The xenophobia attacks that have been happening around South Africa and especially in Durban have resulted in foreigners losing their lives in the most brutal unthinkable way and so many are left homeless and are forced to live in refugee camps.
At least five foreigners have been killed since the xenophobic attacks started. Foreigner owned shops have been closed due to the violence. This comes after some South Africans are angry at foreigners for taking their jobs and accepting lower wages.
South Africa has become home for many Africans fleeing their own countries to seek better lives for their families. This is not the first time the xenophobia attacks have hit South Africa. In 2008, many people lost their homes and some dies.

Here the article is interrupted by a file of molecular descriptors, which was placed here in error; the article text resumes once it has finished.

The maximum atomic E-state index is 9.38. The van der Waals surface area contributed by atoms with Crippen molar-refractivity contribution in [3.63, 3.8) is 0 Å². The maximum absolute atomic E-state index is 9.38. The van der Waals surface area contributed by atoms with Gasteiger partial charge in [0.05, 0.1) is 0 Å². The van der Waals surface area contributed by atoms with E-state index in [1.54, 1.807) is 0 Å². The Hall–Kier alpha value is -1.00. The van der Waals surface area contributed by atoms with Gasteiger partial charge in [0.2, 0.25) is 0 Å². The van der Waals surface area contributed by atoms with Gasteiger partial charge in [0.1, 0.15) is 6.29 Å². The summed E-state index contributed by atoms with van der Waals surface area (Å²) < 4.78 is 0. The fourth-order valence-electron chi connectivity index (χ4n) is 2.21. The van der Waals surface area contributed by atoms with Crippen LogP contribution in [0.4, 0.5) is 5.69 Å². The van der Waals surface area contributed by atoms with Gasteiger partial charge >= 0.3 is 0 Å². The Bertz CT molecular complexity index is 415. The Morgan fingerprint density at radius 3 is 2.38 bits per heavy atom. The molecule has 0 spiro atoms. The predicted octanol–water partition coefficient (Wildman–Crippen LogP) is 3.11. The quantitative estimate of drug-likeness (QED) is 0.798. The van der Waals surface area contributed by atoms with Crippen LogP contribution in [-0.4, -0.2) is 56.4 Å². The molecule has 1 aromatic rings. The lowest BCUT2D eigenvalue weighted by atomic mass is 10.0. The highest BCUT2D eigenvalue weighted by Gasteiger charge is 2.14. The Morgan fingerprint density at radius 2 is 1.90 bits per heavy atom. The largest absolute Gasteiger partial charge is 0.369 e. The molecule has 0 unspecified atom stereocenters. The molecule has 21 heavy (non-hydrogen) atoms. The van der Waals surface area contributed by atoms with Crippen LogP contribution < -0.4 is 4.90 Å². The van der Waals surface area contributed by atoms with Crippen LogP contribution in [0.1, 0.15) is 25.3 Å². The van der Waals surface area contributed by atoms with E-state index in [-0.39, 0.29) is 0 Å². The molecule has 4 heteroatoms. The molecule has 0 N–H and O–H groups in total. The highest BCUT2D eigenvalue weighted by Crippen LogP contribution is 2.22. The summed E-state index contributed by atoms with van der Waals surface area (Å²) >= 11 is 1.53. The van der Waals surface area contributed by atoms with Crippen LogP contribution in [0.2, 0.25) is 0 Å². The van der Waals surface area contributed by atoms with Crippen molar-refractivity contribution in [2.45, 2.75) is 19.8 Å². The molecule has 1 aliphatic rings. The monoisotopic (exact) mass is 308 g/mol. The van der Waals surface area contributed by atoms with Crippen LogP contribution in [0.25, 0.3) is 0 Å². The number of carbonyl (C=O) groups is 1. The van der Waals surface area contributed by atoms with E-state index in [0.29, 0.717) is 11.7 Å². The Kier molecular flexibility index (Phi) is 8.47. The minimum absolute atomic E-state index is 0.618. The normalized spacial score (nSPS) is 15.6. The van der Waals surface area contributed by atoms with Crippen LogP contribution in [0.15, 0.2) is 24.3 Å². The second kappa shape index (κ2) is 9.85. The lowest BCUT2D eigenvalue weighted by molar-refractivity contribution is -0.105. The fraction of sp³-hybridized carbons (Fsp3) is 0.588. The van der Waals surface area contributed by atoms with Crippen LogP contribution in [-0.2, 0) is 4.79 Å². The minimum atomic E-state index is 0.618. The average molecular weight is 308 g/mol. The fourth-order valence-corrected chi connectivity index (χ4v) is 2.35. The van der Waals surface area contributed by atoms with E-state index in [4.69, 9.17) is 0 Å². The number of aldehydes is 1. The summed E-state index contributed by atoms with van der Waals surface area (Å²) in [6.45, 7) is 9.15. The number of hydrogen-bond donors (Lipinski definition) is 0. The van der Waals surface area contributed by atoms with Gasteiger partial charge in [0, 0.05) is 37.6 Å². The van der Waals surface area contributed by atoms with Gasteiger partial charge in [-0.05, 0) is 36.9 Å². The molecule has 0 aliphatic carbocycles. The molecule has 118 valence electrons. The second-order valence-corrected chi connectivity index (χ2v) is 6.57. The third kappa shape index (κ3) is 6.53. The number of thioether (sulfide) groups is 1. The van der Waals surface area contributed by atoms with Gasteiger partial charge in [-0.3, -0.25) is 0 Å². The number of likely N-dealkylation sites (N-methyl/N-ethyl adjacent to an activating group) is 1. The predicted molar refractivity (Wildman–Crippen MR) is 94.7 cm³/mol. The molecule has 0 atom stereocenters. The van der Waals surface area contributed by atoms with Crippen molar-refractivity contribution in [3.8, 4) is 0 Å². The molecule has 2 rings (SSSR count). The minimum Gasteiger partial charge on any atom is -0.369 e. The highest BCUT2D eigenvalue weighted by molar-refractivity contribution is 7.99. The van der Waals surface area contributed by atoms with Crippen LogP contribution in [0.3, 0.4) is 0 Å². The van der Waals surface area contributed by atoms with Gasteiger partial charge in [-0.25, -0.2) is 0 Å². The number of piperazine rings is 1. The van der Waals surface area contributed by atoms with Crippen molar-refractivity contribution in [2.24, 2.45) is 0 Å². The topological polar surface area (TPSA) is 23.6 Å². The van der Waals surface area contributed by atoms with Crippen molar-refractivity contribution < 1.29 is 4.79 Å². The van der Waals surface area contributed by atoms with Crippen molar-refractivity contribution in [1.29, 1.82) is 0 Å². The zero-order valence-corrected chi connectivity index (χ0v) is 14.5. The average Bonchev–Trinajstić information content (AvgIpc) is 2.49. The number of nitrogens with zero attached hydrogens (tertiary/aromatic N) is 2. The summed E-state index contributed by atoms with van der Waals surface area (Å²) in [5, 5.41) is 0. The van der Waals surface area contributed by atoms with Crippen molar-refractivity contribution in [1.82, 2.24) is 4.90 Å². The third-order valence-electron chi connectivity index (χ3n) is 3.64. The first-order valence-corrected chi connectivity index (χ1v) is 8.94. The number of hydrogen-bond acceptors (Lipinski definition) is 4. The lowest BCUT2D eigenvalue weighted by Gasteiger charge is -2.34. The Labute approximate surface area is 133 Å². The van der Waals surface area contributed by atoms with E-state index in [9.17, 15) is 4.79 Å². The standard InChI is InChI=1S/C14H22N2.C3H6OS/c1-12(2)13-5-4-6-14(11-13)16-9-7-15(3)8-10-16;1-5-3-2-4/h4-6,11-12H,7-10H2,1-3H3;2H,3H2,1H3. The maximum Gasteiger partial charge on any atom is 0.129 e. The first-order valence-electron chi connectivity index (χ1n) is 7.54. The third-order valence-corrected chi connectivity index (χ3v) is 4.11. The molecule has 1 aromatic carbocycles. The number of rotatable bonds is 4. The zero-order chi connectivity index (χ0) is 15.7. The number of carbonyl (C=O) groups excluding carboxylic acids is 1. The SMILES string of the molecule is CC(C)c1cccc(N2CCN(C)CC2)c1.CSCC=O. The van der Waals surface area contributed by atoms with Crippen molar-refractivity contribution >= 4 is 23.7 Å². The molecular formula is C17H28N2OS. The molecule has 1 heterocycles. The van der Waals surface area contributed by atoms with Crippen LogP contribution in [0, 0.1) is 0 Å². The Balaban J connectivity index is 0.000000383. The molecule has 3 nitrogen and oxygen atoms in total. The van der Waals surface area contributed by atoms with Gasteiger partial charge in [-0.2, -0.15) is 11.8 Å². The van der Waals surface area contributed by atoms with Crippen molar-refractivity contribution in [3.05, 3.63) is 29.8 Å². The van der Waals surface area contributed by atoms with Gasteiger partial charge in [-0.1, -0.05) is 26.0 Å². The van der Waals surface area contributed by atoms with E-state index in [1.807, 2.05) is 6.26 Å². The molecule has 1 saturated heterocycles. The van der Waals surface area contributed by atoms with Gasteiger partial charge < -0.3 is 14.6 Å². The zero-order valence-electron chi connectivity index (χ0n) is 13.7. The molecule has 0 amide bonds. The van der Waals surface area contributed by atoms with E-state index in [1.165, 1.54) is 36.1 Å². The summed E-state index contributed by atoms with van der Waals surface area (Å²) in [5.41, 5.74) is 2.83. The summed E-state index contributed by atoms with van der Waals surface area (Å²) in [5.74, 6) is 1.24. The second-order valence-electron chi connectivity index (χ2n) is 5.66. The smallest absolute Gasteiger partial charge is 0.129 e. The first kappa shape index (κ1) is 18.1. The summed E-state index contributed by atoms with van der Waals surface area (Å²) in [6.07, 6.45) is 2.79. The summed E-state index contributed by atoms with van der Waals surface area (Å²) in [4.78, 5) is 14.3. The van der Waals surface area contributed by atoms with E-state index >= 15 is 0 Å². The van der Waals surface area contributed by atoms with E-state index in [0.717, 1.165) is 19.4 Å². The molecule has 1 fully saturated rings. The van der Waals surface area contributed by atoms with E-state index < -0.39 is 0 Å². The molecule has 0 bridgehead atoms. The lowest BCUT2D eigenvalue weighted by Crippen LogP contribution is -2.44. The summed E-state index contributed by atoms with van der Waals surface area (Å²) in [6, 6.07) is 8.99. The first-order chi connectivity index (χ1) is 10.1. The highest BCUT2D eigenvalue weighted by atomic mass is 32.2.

Malawi has become the first affected country to try and save their citizens in South Africa. Over 420 Malawians have been forced to leave their homes and find safety in refugee camps after the attacks spread across Durban. Malawi Information Minister Kondwani Nankhumwa has confirmed the first group to be rescued would return home over the weekend.
Among the five who have lost their lives is a Malawian citizen who was burned alive by the xenophobic South African groups in Durban.
Mr Nankhumwa has called on the African Union and the SADC to intervene and help protect the foreigners.
The attacks are said to have been fueled by Zulu King Goodwill Zwelithini after he was heard addressing fellow South African saying foreigners should go back to their home countries.
The Zulu King has since denied being xenophobic saying he was mistranslated.
We wonder if the Zimbabwean officials who are responsible for home affairs are doing something to bring back home those who are wiling. Reports say the government cancelled a planned peaceful march against xenophobia in Harare.